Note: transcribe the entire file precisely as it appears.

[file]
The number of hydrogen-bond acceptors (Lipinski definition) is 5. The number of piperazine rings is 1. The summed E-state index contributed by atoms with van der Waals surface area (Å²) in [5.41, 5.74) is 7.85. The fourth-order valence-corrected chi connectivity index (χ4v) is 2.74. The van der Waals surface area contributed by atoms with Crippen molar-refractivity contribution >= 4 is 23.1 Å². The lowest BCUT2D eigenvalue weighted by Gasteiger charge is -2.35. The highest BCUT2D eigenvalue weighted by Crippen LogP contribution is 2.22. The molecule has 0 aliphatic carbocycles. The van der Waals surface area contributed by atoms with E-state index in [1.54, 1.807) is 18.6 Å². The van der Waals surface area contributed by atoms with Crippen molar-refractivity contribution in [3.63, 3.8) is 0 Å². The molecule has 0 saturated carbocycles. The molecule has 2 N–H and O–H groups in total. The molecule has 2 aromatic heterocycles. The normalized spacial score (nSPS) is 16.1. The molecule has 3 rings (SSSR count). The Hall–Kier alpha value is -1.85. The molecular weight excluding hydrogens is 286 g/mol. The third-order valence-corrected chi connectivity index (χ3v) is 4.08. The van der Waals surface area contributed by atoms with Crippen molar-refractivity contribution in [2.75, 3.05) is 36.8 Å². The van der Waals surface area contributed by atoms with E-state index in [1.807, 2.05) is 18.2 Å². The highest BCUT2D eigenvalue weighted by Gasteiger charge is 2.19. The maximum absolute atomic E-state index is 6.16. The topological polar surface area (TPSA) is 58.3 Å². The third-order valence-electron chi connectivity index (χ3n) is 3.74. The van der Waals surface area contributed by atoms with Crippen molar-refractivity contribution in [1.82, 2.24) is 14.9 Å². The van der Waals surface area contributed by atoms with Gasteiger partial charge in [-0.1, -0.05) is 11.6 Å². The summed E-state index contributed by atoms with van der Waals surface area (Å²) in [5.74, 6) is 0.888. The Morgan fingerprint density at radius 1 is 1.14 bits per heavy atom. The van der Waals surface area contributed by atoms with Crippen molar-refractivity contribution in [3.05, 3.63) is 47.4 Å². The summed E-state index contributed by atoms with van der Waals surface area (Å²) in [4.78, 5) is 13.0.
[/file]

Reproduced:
The number of hydrogen-bond acceptors (Lipinski definition) is 5. The number of piperazine rings is 1. The summed E-state index contributed by atoms with van der Waals surface area (Å²) in [5.41, 5.74) is 7.85. The fourth-order valence-corrected chi connectivity index (χ4v) is 2.74. The van der Waals surface area contributed by atoms with Crippen molar-refractivity contribution >= 4 is 23.1 Å². The lowest BCUT2D eigenvalue weighted by Gasteiger charge is -2.35. The highest BCUT2D eigenvalue weighted by Crippen LogP contribution is 2.22. The molecule has 0 aliphatic carbocycles. The van der Waals surface area contributed by atoms with E-state index in [1.54, 1.807) is 18.6 Å². The van der Waals surface area contributed by atoms with Crippen molar-refractivity contribution in [3.63, 3.8) is 0 Å². The molecule has 0 saturated carbocycles. The molecule has 2 N–H and O–H groups in total. The molecule has 2 aromatic heterocycles. The normalized spacial score (nSPS) is 16.1. The molecule has 3 rings (SSSR count). The Hall–Kier alpha value is -1.85. The molecular weight excluding hydrogens is 286 g/mol. The third-order valence-corrected chi connectivity index (χ3v) is 4.08. The van der Waals surface area contributed by atoms with Crippen molar-refractivity contribution in [2.75, 3.05) is 36.8 Å². The van der Waals surface area contributed by atoms with E-state index in [1.807, 2.05) is 18.2 Å². The highest BCUT2D eigenvalue weighted by Gasteiger charge is 2.19. The maximum absolute atomic E-state index is 6.16. The topological polar surface area (TPSA) is 58.3 Å². The third-order valence-electron chi connectivity index (χ3n) is 3.74. The van der Waals surface area contributed by atoms with Crippen molar-refractivity contribution in [1.82, 2.24) is 14.9 Å². The van der Waals surface area contributed by atoms with Gasteiger partial charge in [-0.1, -0.05) is 11.6 Å². The summed E-state index contributed by atoms with van der Waals surface area (Å²) in [5.74, 6) is 0.888. The Morgan fingerprint density at radius 1 is 1.14 bits per heavy atom. The van der Waals surface area contributed by atoms with Crippen molar-refractivity contribution in [3.05, 3.63) is 47.4 Å². The summed E-state index contributed by atoms with van der Waals surface area (Å²) in [4.78, 5) is 13.0.